#19 Five ways you can help someone with Depression ; The Dos and Donts

Hi All,

I am going to off with a quote by Thomas Edison himself…The guy who invented the ‘lightbulb moment! and the light bulb too’ …

“Of inspiration one percent; of perspiration, ninety-nine.” -Thomas Edison

So anyway, the point of this quote is that sometimes I don’t feel like writing because I don’t feel inspired to write…but the thing is… If everyone waited for inspiration before they did something great, we would all be waiting around a lot longer for that season 2 of The Good Doctor (shameless plug for my fave show) or the next series of our favourite Netflix Tv Shows (I don’t have Netflix so I am not sure whats on there..). But yes, the main point I am trying to make is that I will try consistently write in this blog, whether or not I am inspired because I have a lot I want to write about but I sometimes don’t feel it is not good enough, interesting enough or it may be written by someone else better. But anyway, everyone has their unique opinion and view and I am interested in hearing your views too.

Also, shout out to ‘The Mighty’ Autism Facebook page and on the main site here for featuring my post on Autism!! I’ve never had anyone except for my sister edit my work and I am forever grateful that they made my text more readable… Hopefully, thanks to the additional exposure to a greater audience, the awareness of Autism will continue to rise!

Anyways, enough babbling from me and now onto the topic of ‘How you can help someone with a mental illness’..The dos and the don’t dos’..does this sentence even make sense? Well, you get my drift right?

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1. Please do take it seriously when we disclose to your our mental illness…

It takes a lot of courage and boldness to share about our internal struggles with the outside world. A lot of hurt, addictions and the stigma that surrounds it can prevent us from sharing. We get affected by how you react, how you might think and the way you may behave towards us after we share with you. No, it’s not just going to go away, it is there for life. Sure, we can manage it with drugs, therapy, and lifestyle changes, but it is a part of us and it has shaped us to be who we are today. So, please don’t belittle our condition, it’s not like we chose to be born with it..or for it to be part of us.

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2. Don’t compare my struggles to your own life-every story and person is different.

This is more so for the people who don’t have the mental condition you have and they try to dismiss your anxieties as something that will pass…They even might say… “I had it worse than you in my own days!” Often this is said by a well-meaning older person to cheer the sad younger person up… but it does NOT help. Your circumstances and mine are different, we are two different people and just because you can’t see my illness, doesn’t mean it doesn’t exist. From my own personal experience, being brought up in an Asian Christian family meant that Mental Illness is the taboo topic that no one talks about and it made me believe I was flawed and that I had to keep my struggles to myself. I have nothing against Christianity, but I do believe they need to acknowledge that Mental Illness is real as high blood pressure is and may need treatment! Back when I was going through a really hard time due at an old workplace, I finally saw a GP about my insomnia and he diagnosed me with anxiety and depression. He said I should see a psychologist and that I should start medication. I didn’t really want to start medications, so I said I would think about it. I talked to my leader at that church about it and they advised me not to take medications, but to pray to God to heal me instead. So, I continued my suffering…until it got so bad and the suicidal thoughts were real…I talked to a pastor of the church about my struggles and she was like…start the medication…You are in such a bad place-even faith can’t help you right now. Anyways, point being, mental illness is a real condition and while it cannot be cured, you can ‘manage’ it.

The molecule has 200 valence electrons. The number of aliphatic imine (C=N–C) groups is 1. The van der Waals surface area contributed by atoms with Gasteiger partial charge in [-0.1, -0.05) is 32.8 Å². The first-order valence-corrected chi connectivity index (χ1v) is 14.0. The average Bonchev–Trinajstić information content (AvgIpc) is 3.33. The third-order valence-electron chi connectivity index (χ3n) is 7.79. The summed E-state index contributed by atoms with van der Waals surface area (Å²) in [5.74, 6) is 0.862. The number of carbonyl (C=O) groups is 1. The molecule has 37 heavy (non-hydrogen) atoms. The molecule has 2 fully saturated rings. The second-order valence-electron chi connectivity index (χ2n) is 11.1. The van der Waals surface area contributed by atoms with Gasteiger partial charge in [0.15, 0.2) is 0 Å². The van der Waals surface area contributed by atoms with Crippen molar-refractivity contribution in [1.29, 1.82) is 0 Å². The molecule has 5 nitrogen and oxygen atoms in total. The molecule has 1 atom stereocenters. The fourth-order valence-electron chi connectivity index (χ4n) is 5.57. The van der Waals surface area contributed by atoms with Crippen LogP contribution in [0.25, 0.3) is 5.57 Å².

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3. Do keep in touch regularly with your friend/family member that is struggling in their mental illness and don’t take it personally if they are not as ‘happy and fun to be around’ or ‘outgoing’ as they used to be

Having personally experienced multiple depressive episodes, I know the struggles and difficulties of even getting up in the morning from bed! A social gathering with many people I don’t know very well? That’s like me climbing Mt. Everest mate! That’s a lot of effort for someone with social anxiety and depression. While we don’t want to be alone, we don’t have the energy to interact with people and to pretend to be happy and nice to people when we are dying inside. I have had to cancel on numerous people due to being sick because I have been too anxious and had panic attacks… Most people don’t even know I have them, because I am usually reluctant to go out if I feel one coming on. I once went out with someone, who took my panic attack symptoms to be a joke. Literally. They just laughed at me and did not take me seriously…That…really hurt…and made me want to avoid all social contact for a while ( and avoid them)…until I started to trust and build a closer friendship with people that aren’t like them. There are people who will understand you and there are people who don’t and you don’t have to be friends with them. Eff them.  Sorry for the angry rant and bad language… What was I talking about again? Oh yes, please continue to reach out to them! Maybe you can’t physically meet up with them, but you can message them with encouragement, love and let them know that anytime they need/want to talk that you are there for them..<3

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4. Do Help them with resources to help themselves and encourage them to seek help